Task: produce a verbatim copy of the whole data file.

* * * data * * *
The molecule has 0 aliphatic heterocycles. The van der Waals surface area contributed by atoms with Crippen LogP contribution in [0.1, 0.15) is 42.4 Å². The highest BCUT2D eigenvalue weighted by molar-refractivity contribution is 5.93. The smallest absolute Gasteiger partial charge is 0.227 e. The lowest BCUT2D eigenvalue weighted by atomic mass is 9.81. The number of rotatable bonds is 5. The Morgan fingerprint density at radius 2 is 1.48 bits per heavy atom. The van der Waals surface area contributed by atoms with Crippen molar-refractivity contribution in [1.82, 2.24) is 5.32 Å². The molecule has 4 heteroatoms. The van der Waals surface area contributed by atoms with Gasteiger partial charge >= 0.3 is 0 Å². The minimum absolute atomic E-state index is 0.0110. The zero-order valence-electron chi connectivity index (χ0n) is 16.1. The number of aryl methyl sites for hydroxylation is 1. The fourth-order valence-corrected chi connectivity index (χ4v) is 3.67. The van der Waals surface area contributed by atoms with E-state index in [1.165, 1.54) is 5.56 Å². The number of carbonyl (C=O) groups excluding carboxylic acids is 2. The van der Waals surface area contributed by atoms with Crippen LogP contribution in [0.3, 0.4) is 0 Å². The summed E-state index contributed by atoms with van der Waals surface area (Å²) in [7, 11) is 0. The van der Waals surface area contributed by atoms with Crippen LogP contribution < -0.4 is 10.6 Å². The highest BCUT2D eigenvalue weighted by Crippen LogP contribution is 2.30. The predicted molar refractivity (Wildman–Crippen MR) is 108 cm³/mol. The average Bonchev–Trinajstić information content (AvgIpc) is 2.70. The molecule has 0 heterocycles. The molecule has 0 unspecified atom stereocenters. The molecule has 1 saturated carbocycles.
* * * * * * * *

The molecule has 0 aliphatic heterocycles. The van der Waals surface area contributed by atoms with Crippen LogP contribution in [0.1, 0.15) is 42.4 Å². The highest BCUT2D eigenvalue weighted by molar-refractivity contribution is 5.93. The smallest absolute Gasteiger partial charge is 0.227 e. The lowest BCUT2D eigenvalue weighted by atomic mass is 9.81. The number of rotatable bonds is 5. The Morgan fingerprint density at radius 2 is 1.48 bits per heavy atom. The van der Waals surface area contributed by atoms with Crippen molar-refractivity contribution in [1.82, 2.24) is 5.32 Å². The molecule has 4 heteroatoms. The van der Waals surface area contributed by atoms with Gasteiger partial charge >= 0.3 is 0 Å². The minimum absolute atomic E-state index is 0.0110. The zero-order valence-electron chi connectivity index (χ0n) is 16.1. The number of aryl methyl sites for hydroxylation is 1. The fourth-order valence-corrected chi connectivity index (χ4v) is 3.67. The van der Waals surface area contributed by atoms with E-state index in [1.165, 1.54) is 5.56 Å². The number of carbonyl (C=O) groups excluding carboxylic acids is 2. The van der Waals surface area contributed by atoms with Crippen LogP contribution in [0.3, 0.4) is 0 Å². The summed E-state index contributed by atoms with van der Waals surface area (Å²) in [7, 11) is 0. The van der Waals surface area contributed by atoms with Crippen LogP contribution < -0.4 is 10.6 Å². The highest BCUT2D eigenvalue weighted by Crippen LogP contribution is 2.30. The predicted molar refractivity (Wildman–Crippen MR) is 108 cm³/mol. The average Bonchev–Trinajstić information content (AvgIpc) is 2.70. The molecule has 0 heterocycles. The molecule has 0 unspecified atom stereocenters. The molecule has 1 saturated carbocycles.